A cell is the structural and fundamental unit of life. Based on their internal organization, cells are either prokaryotes or eukaryotes. Eukaryotes evolved from primitive prokaryotes and are endowed with membrane-bound internal machinery known as cell organelles. These cell organelles are distinct in structure as well as function. They coordinate with their functions efficiently for the normal functioning of the cell. Let us study about some of these organelles in brief.
Mitochondria is a double membrane-bound sausage shaped organelle. Also known as ‘powerhouse of the cell’. The two membranes divide its lumen into two distinct aqueous compartments. The inner compartment is called as ‘matrix’ which is folded into cristae whereas the outer membrane forms a continuous boundary with the cytoplasm. Mitochondria are the sites of aerobic respiration in the cell and it produces energy in the form of ATP. Mitochondria have their own circular DNA, RNA molecules, ribosomes (the 70s), and few other molecules that help in protein synthesis. Mitochondria divide by fission, as the presence of its own DNA and the mode of division has befuddled scientists. They assumed that mitochondria existed as independent living organisms, but merged with the prokaryotic cells later during the course of evolution.
Plastids are large membrane-bound organelles which contain pigments. Based on the type of pigment, plastids are 3 types:
- Chloroplasts – Chloroplasts are lens-shaped, spherical, discoid, oval, ribbon-like double membrane-bound organelles. They are present in mesophyll cells of leaves, which store chloroplasts and other carotenoid pigments. These pigments are responsible for trapping light energy for photosynthesis. The inner membrane encloses a space called as stroma. Flattened disc like chlorophyll-containing structures known as thylakoids which are arranged in a stacked manner like a pile of coins. Each pile is called as granum (plural: grana) and the thylakoids of different grana are connected to each other by flat membranous tubules known as stromal lamella. Just like the mitochondrial matrix, the stroma of chloroplast also contains a double-stranded circular DNA, 70S ribosomes, and enzymes which required for the synthesis of carbohydrates and proteins.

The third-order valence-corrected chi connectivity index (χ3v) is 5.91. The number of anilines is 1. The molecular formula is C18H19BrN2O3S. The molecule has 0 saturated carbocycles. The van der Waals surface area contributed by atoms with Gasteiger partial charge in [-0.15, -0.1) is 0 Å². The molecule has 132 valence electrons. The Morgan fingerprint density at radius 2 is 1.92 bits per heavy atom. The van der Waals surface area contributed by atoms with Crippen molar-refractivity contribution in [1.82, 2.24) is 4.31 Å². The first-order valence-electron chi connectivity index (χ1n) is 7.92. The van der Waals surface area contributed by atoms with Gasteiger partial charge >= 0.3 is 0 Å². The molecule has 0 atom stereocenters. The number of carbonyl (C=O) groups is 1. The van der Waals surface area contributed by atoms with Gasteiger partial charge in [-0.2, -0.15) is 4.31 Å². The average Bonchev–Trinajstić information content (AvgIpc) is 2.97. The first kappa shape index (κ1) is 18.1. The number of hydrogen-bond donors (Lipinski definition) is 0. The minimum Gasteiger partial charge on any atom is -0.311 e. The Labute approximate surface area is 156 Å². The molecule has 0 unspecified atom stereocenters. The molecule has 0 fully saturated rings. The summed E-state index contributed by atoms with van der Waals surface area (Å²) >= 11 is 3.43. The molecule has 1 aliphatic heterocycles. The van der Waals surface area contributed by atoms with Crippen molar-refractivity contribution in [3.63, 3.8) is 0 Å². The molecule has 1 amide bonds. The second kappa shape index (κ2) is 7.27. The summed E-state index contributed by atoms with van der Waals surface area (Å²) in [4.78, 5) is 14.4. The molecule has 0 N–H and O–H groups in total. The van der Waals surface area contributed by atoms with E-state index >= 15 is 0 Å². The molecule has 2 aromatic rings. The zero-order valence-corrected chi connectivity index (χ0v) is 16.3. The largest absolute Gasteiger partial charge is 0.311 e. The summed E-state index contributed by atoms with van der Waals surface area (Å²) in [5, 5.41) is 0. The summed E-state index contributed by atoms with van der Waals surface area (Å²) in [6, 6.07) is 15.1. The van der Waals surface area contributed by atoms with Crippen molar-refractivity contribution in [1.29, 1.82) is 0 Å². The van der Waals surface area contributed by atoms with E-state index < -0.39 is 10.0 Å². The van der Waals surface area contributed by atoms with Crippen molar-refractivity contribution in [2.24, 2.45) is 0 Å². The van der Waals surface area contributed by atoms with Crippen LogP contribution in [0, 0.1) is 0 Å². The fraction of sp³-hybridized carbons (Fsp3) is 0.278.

- Chromoplasts – The chromoplasts contain fat-soluble carotenoid pigments like xanthophylls, carotene, etc., which provide the plants with their characteristic color – yellow, orange, red, etc.
- Leucoplasts – Leucoplasts are colorless plastids which store nutrients. Amyloplasts store carbohydrates (like starch in potatoes), aleuroplasts store proteins, and elaioplasts store oils and fats.
Ribosomes, although not membrane-bound organelle but are important cytoplasmic organelles found in close association with the endoplasmic reticulum. Ribosomes are large molecular complexes composed of 2/3rd of RNA and 1/3rd of protein. The main function of the ribosomes includes proteins synthesis in all living cells. They are named as the 70s (found in prokaryotes) or 80S (found in eukaryotes) where S stands for a measure of their density and the size, known as Svedberg’s Unit. Both 70S and 80S ribosomes are composed of two sub-units.
Microbodies are membrane-bound minute vesicular organelles. They are found in both plant and animal cells. They contain various enzymes and proteins, but not genetic material. These can be visualized only under the electron microscope.
For more engaging video lessons on cell organelles, visit Byju’s.
Practise This Question